While getting my weekly amusing fix of Twitter, I came across a Tweet from one of my favorite authors, Jonny Sun: “if life didn’t have a deadline we’d never get anything done.”
As a student I’ve learned that with deadlines comes stress, exhaustion, and frustration. Most importantly, they also come with finality. Consequently, upon receiving Dr. McCoy’s feedback on our final “Bloodchild” essays, I was confounded when she included a suggestion to revisit the essay over the summer. Deadlines give us an excuse to abandon the thinkING the assignment required; once they pass, there is nothing else to be done. After 11:59 PM on May 23rd I had no intention of looking over the essay again. I’d barely considered revisiting my original rough draft, except my grade seemed dependent on it.
Jonny Sun’s Tweet brought some sense into Beth’s suggestion. It’s true, all deadlines force us to productively use our time so we can move on to the next task. But if we could take a step back and look at the big picture, life’s deadline, the possibilities for growth are endless. And, as Jonny argues, our mortality incentivizes this growing process. I realize it may seem odd to consider death as a due date, but it’s why cliché phrases like “carpe diem” are embedded in everyday life. If we could live forever, there would be no incentive to get anything done. Everyone would claim to “do it tomorrow,” because there would always be a tomorrow. Rather, time is limited, and we’re forced to plan out how we make use of it. If I was never pushed to rewrite my “Bloodchild” essay, I would never have known how much more I could clarify my thinking and strengthen my voice.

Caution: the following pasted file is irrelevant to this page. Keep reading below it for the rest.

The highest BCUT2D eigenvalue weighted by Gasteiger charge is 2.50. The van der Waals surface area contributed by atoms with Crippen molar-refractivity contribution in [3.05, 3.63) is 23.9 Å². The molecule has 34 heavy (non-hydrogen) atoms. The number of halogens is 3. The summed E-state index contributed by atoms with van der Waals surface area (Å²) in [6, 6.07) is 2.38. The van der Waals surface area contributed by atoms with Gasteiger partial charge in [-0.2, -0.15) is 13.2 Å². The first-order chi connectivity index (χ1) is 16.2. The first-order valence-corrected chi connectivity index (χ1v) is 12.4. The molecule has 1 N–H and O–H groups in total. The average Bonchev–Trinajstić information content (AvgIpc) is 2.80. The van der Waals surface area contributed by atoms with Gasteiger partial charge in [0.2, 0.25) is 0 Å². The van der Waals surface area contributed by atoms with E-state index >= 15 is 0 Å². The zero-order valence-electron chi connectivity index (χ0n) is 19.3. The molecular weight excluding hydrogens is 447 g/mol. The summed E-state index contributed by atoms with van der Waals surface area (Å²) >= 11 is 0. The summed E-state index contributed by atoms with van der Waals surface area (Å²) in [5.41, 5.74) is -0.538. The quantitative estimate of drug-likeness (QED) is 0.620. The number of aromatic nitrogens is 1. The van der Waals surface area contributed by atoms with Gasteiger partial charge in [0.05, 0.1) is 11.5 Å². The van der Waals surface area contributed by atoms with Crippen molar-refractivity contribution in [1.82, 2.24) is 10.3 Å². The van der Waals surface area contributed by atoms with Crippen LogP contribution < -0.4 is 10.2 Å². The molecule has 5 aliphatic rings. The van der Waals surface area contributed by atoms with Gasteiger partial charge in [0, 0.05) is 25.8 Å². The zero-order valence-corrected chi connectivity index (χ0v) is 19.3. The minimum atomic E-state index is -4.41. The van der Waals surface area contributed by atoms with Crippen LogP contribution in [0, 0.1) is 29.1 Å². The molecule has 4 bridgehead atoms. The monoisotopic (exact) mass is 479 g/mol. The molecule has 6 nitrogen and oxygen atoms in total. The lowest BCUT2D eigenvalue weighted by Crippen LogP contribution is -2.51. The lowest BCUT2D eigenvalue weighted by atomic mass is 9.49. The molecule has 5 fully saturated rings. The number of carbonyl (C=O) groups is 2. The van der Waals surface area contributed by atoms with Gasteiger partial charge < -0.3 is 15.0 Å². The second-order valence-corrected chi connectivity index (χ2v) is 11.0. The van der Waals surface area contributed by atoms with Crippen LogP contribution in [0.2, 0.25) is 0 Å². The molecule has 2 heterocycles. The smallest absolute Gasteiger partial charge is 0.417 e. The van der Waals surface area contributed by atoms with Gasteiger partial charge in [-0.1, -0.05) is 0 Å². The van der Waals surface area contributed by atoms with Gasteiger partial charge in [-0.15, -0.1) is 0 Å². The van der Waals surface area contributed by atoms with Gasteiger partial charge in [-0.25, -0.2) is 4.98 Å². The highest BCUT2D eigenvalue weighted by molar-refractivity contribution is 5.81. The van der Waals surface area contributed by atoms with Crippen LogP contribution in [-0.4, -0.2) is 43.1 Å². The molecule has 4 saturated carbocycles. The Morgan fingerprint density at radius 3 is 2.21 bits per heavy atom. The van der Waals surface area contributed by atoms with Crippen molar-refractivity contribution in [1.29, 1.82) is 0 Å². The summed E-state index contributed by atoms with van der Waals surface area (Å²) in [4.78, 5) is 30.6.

It makes me wonder: how much farther can I take this essay if I spend a whole summer with it?
Revision and thinking are unquestionably tiring, tedious processes. However, it’s exciting to find that humans are not as limited by our deadlines as we think. Although the deadline for our essay has passed, the deadline for intellectual growth is not yet in sight. It gives us the opportunity and time to become better writers, and find enjoyment in the process.